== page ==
Distant Worlds

Almost three million years ago, our early ancestors Homo erectus, gazed into night sky for the first time. What they saw still resonates with us all today, as few sights can topple the sense of awe that is felt from witnessing the light of a billion stars. In the last hundred years our curiosity has driven us to distant worlds, although we have yet to truly scratch the surface of our journey into the cosmos.

The most recent product of our exploration has been the pictures taken of Pluto by New Horizons. In an image recently released to the public, we were given a glimpse of what a sunset looks like on the icy rock. Alan Stern, the principle investigator of New Horizons, commented on the photo, saying “this image really makes you feel you are there, at Pluto, surveying the landscape for yourself”.

The image also gave a lot of information about glacier formation, revealing that the process in Pluto was remarkably similar to that observed in Greenland and Antarctica. Although missions like New Horizons are a triumph for science and the human race, there will always be something missing until the first human sets foot on these distant worlds.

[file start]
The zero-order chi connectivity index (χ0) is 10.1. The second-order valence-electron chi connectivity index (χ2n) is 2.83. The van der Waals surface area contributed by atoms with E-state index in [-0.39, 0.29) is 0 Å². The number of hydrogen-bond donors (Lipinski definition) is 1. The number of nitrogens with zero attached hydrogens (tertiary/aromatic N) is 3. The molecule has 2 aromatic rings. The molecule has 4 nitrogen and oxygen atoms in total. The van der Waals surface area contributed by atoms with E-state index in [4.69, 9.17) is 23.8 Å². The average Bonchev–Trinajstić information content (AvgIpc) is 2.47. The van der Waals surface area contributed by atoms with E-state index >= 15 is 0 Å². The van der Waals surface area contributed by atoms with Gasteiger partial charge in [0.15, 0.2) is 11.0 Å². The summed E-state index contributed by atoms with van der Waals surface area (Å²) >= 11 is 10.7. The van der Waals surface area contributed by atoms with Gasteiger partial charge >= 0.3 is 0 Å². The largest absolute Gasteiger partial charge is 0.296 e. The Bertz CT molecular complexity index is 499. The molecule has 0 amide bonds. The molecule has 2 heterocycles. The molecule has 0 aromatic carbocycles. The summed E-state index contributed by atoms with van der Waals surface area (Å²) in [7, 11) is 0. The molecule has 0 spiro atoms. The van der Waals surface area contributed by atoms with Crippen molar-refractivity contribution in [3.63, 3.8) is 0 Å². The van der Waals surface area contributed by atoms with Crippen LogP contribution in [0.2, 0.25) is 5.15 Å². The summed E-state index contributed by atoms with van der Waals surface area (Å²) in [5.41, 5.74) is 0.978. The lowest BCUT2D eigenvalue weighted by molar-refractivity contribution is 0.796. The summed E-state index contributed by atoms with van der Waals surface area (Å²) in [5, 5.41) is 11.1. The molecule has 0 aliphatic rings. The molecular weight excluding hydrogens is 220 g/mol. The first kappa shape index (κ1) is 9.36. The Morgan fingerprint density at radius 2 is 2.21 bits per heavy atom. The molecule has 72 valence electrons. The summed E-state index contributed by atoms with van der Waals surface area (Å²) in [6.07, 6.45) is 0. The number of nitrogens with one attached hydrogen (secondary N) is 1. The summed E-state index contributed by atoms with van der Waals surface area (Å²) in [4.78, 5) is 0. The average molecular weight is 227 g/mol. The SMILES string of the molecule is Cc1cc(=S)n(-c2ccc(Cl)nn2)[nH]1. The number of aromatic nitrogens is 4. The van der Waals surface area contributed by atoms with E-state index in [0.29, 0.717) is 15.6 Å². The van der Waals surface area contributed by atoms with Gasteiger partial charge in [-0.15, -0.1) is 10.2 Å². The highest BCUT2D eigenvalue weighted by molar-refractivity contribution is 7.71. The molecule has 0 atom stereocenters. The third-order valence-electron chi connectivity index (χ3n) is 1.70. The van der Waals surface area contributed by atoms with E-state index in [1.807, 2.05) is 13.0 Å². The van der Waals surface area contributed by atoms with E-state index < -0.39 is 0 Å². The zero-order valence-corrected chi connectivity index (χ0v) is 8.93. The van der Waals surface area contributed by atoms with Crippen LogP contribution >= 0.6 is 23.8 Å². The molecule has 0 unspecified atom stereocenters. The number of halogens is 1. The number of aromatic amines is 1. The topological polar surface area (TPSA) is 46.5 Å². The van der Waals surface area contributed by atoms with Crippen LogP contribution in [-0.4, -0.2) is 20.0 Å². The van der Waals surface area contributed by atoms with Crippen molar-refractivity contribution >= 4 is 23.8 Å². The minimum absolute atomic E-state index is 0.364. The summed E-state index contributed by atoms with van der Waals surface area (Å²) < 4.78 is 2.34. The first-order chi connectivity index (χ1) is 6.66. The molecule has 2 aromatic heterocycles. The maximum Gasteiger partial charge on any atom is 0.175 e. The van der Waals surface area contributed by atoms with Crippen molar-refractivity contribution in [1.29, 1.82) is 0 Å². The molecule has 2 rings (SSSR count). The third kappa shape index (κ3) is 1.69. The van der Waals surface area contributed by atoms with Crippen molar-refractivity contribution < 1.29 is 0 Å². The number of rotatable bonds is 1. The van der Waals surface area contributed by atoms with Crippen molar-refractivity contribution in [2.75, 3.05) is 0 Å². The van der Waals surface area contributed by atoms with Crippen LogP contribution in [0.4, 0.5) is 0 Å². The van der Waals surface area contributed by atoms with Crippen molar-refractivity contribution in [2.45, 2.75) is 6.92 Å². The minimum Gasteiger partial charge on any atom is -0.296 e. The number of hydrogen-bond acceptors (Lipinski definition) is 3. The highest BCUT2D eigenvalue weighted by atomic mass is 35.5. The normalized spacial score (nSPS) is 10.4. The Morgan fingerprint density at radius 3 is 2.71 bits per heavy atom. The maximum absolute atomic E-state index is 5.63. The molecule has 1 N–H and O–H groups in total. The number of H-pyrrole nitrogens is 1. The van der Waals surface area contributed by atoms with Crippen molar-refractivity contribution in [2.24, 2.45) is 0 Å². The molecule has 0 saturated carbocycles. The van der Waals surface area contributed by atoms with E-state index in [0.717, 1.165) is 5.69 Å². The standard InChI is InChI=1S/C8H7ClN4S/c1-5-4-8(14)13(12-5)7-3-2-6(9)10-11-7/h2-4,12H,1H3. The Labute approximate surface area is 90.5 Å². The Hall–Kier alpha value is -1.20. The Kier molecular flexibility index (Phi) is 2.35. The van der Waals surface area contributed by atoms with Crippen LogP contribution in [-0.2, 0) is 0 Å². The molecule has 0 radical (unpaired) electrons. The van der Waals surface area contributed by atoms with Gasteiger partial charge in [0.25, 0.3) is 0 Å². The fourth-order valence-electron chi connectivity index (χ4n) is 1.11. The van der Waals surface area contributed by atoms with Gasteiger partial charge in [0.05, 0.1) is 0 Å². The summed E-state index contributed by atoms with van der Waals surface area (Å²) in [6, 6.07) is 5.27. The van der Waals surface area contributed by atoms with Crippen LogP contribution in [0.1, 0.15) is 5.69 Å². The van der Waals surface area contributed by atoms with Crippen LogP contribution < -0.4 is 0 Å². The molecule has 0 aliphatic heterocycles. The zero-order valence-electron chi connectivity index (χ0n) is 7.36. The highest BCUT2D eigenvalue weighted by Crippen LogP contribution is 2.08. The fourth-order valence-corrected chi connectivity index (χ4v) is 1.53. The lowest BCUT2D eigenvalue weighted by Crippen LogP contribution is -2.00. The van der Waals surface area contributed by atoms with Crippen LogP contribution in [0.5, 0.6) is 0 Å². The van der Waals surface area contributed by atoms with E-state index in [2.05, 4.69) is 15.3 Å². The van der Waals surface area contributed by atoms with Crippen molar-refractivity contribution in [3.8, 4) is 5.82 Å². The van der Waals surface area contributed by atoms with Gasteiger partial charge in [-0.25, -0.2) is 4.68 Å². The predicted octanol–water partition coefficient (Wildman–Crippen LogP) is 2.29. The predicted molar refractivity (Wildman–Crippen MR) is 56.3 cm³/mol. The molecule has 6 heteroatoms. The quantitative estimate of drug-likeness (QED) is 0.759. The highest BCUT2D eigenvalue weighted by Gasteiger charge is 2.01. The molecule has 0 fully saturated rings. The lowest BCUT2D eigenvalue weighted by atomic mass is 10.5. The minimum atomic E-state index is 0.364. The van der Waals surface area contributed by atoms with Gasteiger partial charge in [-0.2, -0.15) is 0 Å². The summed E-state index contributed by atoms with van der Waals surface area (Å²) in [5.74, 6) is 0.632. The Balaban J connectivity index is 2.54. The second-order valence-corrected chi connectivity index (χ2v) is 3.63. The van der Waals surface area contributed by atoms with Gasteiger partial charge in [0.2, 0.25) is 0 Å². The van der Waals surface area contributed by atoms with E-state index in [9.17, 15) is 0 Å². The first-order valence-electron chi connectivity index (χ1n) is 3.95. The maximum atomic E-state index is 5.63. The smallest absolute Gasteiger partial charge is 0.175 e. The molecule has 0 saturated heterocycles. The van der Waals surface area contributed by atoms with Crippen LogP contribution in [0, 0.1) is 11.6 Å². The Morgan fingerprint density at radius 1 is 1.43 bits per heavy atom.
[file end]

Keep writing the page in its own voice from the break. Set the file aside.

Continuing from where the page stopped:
When Neil Armstrong took his first steps on the moon, he proved that we have the capability to travel beyond the bounds of Earth. Almost fifty years later, the human race has yet to push further into the cosmos. The problem is that manned missions so far from Earth require an incredible amount of financial investment into the development of new technologies. There is hope however, as NASA has set its sights on a manned mission to Mars. The goal is to land humans on an asteroid by 2025 and eventually on the Martian surface, sometime in the 2030s.

Though the idea of colonising our galaxy might seem a little farfetched, such an endeavour would be possibly be given a blank cheque. However, the dream of interstellar travel does not fall into this category. The closest exoplanet to us is Alpha Centauri Bb, at 4.37 light years away. To put the scale of this distance into perspective, it would take roughly 4.7 million years travelling at 100km/h to reach it. In order to make such a trip feasible, we would need to develop a technology that allows transportation to our destination faster than light, which for the moment, is beyond us.

The fascination with the cosmos is deeply founded in all of us and one day we will realise our dreams of interstellar travel. In the meantime, however, we must continue to innovate and push the boundaries of exploration within our solar system. As Steven Hawking once said, “look up at the stars and not down at your feet. Try to make sense of what you see, and wonder about what makes the universe exist. Be curious.”